I do not think boards and administrators in arts organizations think deeply about arts learning nor connect the lack thereof with a weakening of the culture which in turn would have a detrimental effect on their enterprise. Most are concerned primarily with the reputation of the organization, its financial health, and its box office appeal. And many think of their education or outreach programs as both a civic duty and a very good fundraising strategy.
Regarding the second question, I'm not sure many people stop to think about the connections or the impact of one set of circumstances on another. It would be interesting to know more about it.
REFLECTIONS ON THIS EXPERIENCE:
It's been a chock-full five days, full of positions, perspectives, ideas, frustrations, agreements and arguments, and some beautiful poetry, passion and perseverence. It has given me a much deeper understanding of some of the differences in our "field" and some of the strands of near consensus. But the complexity, foci, and concerns expressed are so incredibly diverse, especially when it comes to constructs like education, values, methods, strategies, not to mention purposes, goals, visions and missions, that I think our best chance is to just keep on talking to, past, around, at, with etc each other just so we can recognize, respect and honor the differences.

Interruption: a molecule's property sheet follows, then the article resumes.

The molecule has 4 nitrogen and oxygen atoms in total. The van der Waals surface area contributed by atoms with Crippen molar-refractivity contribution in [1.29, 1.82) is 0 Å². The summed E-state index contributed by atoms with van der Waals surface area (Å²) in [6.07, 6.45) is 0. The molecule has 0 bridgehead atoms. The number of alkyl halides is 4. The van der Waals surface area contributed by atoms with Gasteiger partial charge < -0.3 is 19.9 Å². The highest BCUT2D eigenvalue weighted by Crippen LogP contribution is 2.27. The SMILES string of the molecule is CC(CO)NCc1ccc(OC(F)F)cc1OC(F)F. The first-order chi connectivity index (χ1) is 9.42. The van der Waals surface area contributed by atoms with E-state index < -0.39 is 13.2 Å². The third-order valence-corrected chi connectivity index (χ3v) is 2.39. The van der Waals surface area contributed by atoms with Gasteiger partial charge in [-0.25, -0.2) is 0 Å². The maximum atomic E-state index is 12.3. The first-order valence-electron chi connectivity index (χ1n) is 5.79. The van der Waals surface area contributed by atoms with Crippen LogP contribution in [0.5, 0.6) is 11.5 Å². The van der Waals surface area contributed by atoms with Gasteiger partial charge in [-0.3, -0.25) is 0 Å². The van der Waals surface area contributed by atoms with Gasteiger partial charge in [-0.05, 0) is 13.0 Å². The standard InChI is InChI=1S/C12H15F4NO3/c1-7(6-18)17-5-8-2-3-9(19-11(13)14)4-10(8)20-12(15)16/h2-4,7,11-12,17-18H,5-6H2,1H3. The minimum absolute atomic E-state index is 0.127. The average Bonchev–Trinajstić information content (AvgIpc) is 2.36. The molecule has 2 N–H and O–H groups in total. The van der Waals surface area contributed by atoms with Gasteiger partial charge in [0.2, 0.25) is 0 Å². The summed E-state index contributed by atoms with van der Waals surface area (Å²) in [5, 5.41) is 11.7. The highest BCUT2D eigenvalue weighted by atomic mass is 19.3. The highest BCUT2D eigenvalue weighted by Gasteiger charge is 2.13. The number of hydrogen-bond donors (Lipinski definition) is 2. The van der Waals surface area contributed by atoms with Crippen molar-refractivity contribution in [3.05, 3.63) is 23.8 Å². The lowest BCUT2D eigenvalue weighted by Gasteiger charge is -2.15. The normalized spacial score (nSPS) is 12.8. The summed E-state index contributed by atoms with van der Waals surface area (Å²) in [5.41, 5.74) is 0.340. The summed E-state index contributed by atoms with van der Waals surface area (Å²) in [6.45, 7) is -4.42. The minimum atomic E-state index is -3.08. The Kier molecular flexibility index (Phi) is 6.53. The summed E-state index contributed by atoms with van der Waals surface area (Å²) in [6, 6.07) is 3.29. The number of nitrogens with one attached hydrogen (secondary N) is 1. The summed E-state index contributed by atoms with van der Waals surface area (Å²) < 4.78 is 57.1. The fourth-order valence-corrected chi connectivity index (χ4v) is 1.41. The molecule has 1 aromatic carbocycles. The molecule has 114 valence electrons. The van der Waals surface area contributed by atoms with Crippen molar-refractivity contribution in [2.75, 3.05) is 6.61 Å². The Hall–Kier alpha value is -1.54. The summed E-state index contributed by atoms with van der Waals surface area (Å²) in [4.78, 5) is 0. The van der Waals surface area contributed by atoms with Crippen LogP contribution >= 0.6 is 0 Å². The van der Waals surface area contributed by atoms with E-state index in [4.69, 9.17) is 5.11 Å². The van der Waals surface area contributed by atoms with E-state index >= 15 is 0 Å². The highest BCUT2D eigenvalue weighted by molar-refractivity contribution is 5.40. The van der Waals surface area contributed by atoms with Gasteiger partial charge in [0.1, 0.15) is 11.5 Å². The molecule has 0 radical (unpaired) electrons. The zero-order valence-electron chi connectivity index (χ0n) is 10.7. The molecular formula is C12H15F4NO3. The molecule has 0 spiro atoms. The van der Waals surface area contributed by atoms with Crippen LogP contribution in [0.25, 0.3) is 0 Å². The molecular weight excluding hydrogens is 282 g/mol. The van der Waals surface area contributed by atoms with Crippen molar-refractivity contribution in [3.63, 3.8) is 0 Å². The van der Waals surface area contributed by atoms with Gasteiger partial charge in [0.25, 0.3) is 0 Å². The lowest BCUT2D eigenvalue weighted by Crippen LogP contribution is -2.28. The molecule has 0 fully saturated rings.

We each have such unique perspectives and points of view that it is probably amazing that we agreed (or at least didn't burst into rage when we didn't) as much as we did.
The future will reveal our degree of acceptance of the huge arts education pluralism that we have just uncovered as only the tiny tip of the iceberg. That, itself, is a revelation.
Thanks to everyone for the ride. I hope it continues. I suspect it will within the ever-changing "interest groups" that helped us form our conversations.
Happy Holidays and New Year!
Sam Hope, executive director, The National Office for Arts Accreditation (NOAA);
Jack Lew, Global University Relations Manager for Art Talent at EA;
Laura Zakaras, RAND;
James Cuno, Director, Art Institute of Chicago;
Richard Kessler, Executive Director, Center for Arts Education;
Eric Booth, Actor;
Bau Graves, Executive director, Old Town School of Folk Music;
Kiff Gallagher, Founder & CEO of the Music National Service Initiative and MusicianCorps
Bennett Reimer, Founder of the Center for the Study of Education and the Musical Experience, author of A Philosophy of Music Education;
Edward Pauly, the director of research and evaluation at The Wallace Foundation;
Moy Eng, Program Director of the Performing Arts Program at The William and Flora Hewlett Foundation;
John Rockwell, critic;
Susan Sclafani, Managing Director, Chartwell Education Group;
Jane Remer, Author, Educator, Researcher
Michael Hinojosa, General Superintendent, Dallas Independent School District
Peter Sellars, director